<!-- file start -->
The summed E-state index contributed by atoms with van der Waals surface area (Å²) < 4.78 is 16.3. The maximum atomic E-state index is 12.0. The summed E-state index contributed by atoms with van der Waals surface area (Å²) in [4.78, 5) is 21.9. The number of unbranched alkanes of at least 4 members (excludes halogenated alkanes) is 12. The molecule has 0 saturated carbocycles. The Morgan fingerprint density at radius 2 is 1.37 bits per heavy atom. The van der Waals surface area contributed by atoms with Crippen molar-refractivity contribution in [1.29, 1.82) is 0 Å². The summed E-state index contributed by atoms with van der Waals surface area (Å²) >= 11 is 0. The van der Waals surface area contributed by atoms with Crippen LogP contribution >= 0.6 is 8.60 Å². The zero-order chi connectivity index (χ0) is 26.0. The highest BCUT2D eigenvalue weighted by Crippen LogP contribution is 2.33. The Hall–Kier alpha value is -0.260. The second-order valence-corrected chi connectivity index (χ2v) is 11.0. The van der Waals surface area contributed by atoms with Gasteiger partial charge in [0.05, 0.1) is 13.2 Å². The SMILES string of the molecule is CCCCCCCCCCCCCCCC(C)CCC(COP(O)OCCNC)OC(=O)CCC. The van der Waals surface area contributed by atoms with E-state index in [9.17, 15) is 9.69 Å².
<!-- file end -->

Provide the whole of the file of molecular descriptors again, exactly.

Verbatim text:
The summed E-state index contributed by atoms with van der Waals surface area (Å²) < 4.78 is 16.3. The maximum atomic E-state index is 12.0. The summed E-state index contributed by atoms with van der Waals surface area (Å²) in [4.78, 5) is 21.9. The number of unbranched alkanes of at least 4 members (excludes halogenated alkanes) is 12. The molecule has 0 saturated carbocycles. The Morgan fingerprint density at radius 2 is 1.37 bits per heavy atom. The van der Waals surface area contributed by atoms with Crippen molar-refractivity contribution in [1.29, 1.82) is 0 Å². The summed E-state index contributed by atoms with van der Waals surface area (Å²) >= 11 is 0. The van der Waals surface area contributed by atoms with Crippen LogP contribution >= 0.6 is 8.60 Å². The zero-order chi connectivity index (χ0) is 26.0. The highest BCUT2D eigenvalue weighted by Crippen LogP contribution is 2.33. The Hall–Kier alpha value is -0.260. The second-order valence-corrected chi connectivity index (χ2v) is 11.0. The van der Waals surface area contributed by atoms with Gasteiger partial charge in [0.05, 0.1) is 13.2 Å². The SMILES string of the molecule is CCCCCCCCCCCCCCCC(C)CCC(COP(O)OCCNC)OC(=O)CCC. The van der Waals surface area contributed by atoms with E-state index in [9.17, 15) is 9.69 Å².